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    Re: GPS as a time authority
    From: Brad Morris
    Date: 2009 Sep 15, 23:52 -0400

    Hi Douglass
    
    I must say that I rather enjoyed my visits to the Greenwich Museum and the 
    National Maritime Museum down the hill.
    
    Harrison's chronometers were fascinating to watch.  I drove my wife absolutely 
    bonkers.  Contrary to Mr. Betts' opinion, I spent the better part of 2 hours 
    staring at the mechanisms, on each of my two visits to that room.  Would have 
    spent more time there but my wife mutinied.
    
    I found the NMM and the displays of navigational equipment, like the repeating 
    reflecting circles on the second floor, to be wonderful.  I would easily do 
    that again.
    
    I suppose I have pity on the poor curators.  Catering to the whims of the vast 
    majority of un-educated tourists, whilst disappointing the thirst of the 
    knowledgable.
    
    Best Regards
    Brad
    
    
    
    
    ________________________________________
    From: navlist@fer3.com [navlist@fer3.com] On Behalf Of 
    douglas.denny{at}btopenworld.com [douglas.denny{at}btopenworld.com]
    Sent: Tuesday, September 15, 2009 3:17 PM
    To: NavList@fer3.com
    Subject: [NavList 9752] Re: GPS as a time authority
    
    Exactly correct. I was informed of that too.
    It most likely was the same particular Caesium standard - now owned by the 
    Greenwhich Observatory Museum, and was on display a few years ago in the 
    'Time Room'  along with Harrson's clocks.
    
    Teddington had (if I remember correctly) a couple of those Hewelet Packard 
    "portable" atomic clocks. I am pleased (and give myself a pat on the back) 
    that it was myself that suggested that particular Caesium Clock should be 
    given to the Greeenwich Observatory museum, as the Teddington time department 
    was going to throw them out, as they were obsolete because of the GPS 
    comparison method.
    
    The Greewich museum also had on display an example of PIM - Precision 
    Indication of the Meridian on it's properly designed tripod.
    ----------
    
    Sad to say, the Greenwich Museum is now but a shadow of it's former glory. 
    More a kiddies play room now, with only a very few artefacts on display and 
    practically no explanations of any substance about either time measurement or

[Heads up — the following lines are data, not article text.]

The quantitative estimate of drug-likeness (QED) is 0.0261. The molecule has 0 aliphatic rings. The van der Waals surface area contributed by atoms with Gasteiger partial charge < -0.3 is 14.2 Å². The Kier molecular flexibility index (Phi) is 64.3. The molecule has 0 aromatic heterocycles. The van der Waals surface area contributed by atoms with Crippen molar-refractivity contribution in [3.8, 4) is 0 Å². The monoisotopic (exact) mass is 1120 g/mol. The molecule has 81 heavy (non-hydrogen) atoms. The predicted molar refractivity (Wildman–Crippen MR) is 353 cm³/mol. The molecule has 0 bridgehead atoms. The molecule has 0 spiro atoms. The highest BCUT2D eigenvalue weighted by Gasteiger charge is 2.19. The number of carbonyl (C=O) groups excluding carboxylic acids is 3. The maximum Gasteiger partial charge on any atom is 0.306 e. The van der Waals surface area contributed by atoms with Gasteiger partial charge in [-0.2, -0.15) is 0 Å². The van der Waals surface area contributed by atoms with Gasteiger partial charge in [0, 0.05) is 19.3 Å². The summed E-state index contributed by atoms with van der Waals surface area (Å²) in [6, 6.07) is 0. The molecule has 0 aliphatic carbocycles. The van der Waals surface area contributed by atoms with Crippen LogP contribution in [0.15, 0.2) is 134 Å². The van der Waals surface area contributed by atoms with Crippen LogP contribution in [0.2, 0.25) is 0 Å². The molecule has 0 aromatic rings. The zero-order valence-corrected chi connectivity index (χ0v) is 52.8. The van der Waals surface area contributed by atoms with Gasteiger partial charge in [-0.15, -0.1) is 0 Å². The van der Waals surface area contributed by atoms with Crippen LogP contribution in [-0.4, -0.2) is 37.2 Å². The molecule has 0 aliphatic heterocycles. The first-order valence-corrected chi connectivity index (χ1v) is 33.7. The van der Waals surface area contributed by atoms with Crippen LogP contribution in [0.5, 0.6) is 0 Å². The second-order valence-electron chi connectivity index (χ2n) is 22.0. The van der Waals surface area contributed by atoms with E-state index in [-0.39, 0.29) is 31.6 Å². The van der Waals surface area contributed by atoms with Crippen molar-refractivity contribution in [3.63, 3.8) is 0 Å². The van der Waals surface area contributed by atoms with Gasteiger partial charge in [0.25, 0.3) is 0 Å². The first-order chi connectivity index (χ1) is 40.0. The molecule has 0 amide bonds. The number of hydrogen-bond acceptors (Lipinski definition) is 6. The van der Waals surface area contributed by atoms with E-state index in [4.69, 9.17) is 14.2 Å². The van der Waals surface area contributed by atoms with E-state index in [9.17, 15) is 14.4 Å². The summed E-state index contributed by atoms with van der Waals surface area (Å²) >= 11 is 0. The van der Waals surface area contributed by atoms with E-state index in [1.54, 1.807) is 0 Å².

navigation.  The main atttraction still being of course the Harrison 
    chronometers - the only reason for going into the museum now in my opinion, - 
    Oh, I should also include - experiencing the Octagon room where Neville 
    Maskelyne worked in the old original part of the Observatory.
    
    The 'Time room' in the basement which you had to go down the helical staircase 
    to get to, was literally stuffed full of chronometers and clocks of all 
    descriptions, including displays of all of different stages of development of 
    the chronometer showing the different methods of compensation. A wonderful 
    magical place.  Mostly all working too, ticking away merrily they seemed to 
    be alive. A wonderful experience which I well remember the first time I went 
    into that room.  Now that's all gone and there is nothing other than 
    Harrison's clocks and one or perhaps two chronometers only upstairs.  A 
    terrible shame. And a cheek to call it a museum of time and navigation as it 
    has been robbed of everything that made it so.
    
    And why? .... I complained to Johnathan Betts the curator and was told that is 
    "museum policy" (!?)  They have done surveys (!!??) and found the maximum 
    time anyone stays in the room as the walk through is one or two minutes, and 
    on that basis they believe it is:  "appropriate to only display a very few 
    items so they have chance to absorb something".
    
    How daft is that? .... you couldn't make it up. I don't suppose it occurs to 
    them that only having a few items to see means people will only spend a few 
    seconds glancing around, then leave the room because there is nothing to 
    see!!
    The country has gone mad.
    
    The Greenwich Museum and Science Museum in Kensington (for they are just as 
    bad with the same daft "museum policy") should give everything they have 
    stored in the vast warehouses in Wiltshire to the Smithsonian Museum in the 
    USA where it would be revered and put on display,  instead of gathering dust 
    in some dark corner of a government warehouse here.  Britain has never 
    appreciated it's wonderful heritage and rich history in the same way as the 
    Americans do.
    
    Douglas Denny.
    Chichester. England.
    
    
    
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